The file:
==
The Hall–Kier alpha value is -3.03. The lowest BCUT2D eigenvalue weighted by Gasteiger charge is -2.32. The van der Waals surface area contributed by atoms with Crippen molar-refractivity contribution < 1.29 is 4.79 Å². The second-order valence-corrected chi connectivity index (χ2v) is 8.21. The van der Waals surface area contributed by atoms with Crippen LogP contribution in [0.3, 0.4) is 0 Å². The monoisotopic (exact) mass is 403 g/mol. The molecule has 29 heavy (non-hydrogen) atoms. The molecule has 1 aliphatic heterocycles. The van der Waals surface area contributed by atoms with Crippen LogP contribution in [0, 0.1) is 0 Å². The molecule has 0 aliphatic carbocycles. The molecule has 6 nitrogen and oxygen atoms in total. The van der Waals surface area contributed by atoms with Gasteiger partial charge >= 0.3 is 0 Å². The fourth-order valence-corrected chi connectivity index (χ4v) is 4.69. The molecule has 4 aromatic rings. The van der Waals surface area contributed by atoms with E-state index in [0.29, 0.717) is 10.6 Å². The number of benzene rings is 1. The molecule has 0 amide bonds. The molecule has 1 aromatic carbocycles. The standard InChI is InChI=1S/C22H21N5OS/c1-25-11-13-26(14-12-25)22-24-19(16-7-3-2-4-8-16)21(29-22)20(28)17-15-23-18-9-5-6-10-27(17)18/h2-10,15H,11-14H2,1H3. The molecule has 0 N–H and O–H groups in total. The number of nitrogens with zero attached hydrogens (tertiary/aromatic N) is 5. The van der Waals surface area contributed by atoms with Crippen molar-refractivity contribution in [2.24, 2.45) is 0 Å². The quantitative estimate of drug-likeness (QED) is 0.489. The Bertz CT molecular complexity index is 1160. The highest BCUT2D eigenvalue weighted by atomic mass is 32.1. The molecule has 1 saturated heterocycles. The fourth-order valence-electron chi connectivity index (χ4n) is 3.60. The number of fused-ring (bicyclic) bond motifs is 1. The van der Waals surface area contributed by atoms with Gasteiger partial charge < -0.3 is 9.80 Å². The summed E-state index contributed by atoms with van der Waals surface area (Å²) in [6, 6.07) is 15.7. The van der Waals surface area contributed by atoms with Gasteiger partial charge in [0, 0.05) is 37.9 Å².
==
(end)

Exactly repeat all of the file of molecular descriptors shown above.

The Hall–Kier alpha value is -3.03. The lowest BCUT2D eigenvalue weighted by Gasteiger charge is -2.32. The van der Waals surface area contributed by atoms with Crippen molar-refractivity contribution < 1.29 is 4.79 Å². The second-order valence-corrected chi connectivity index (χ2v) is 8.21. The van der Waals surface area contributed by atoms with Crippen LogP contribution in [0.3, 0.4) is 0 Å². The monoisotopic (exact) mass is 403 g/mol. The molecule has 29 heavy (non-hydrogen) atoms. The molecule has 1 aliphatic heterocycles. The van der Waals surface area contributed by atoms with Crippen LogP contribution in [0, 0.1) is 0 Å². The molecule has 0 aliphatic carbocycles. The molecule has 6 nitrogen and oxygen atoms in total. The van der Waals surface area contributed by atoms with Gasteiger partial charge >= 0.3 is 0 Å². The fourth-order valence-corrected chi connectivity index (χ4v) is 4.69. The molecule has 4 aromatic rings. The van der Waals surface area contributed by atoms with E-state index in [0.29, 0.717) is 10.6 Å². The number of benzene rings is 1. The molecule has 0 amide bonds. The molecule has 1 aromatic carbocycles. The standard InChI is InChI=1S/C22H21N5OS/c1-25-11-13-26(14-12-25)22-24-19(16-7-3-2-4-8-16)21(29-22)20(28)17-15-23-18-9-5-6-10-27(17)18/h2-10,15H,11-14H2,1H3. The molecule has 0 N–H and O–H groups in total. The number of nitrogens with zero attached hydrogens (tertiary/aromatic N) is 5. The van der Waals surface area contributed by atoms with Crippen molar-refractivity contribution in [2.24, 2.45) is 0 Å². The quantitative estimate of drug-likeness (QED) is 0.489. The Bertz CT molecular complexity index is 1160. The highest BCUT2D eigenvalue weighted by atomic mass is 32.1. The molecule has 1 saturated heterocycles. The fourth-order valence-electron chi connectivity index (χ4n) is 3.60. The number of fused-ring (bicyclic) bond motifs is 1. The van der Waals surface area contributed by atoms with Gasteiger partial charge < -0.3 is 9.80 Å². The summed E-state index contributed by atoms with van der Waals surface area (Å²) in [6, 6.07) is 15.7. The van der Waals surface area contributed by atoms with Gasteiger partial charge in [0, 0.05) is 37.9 Å².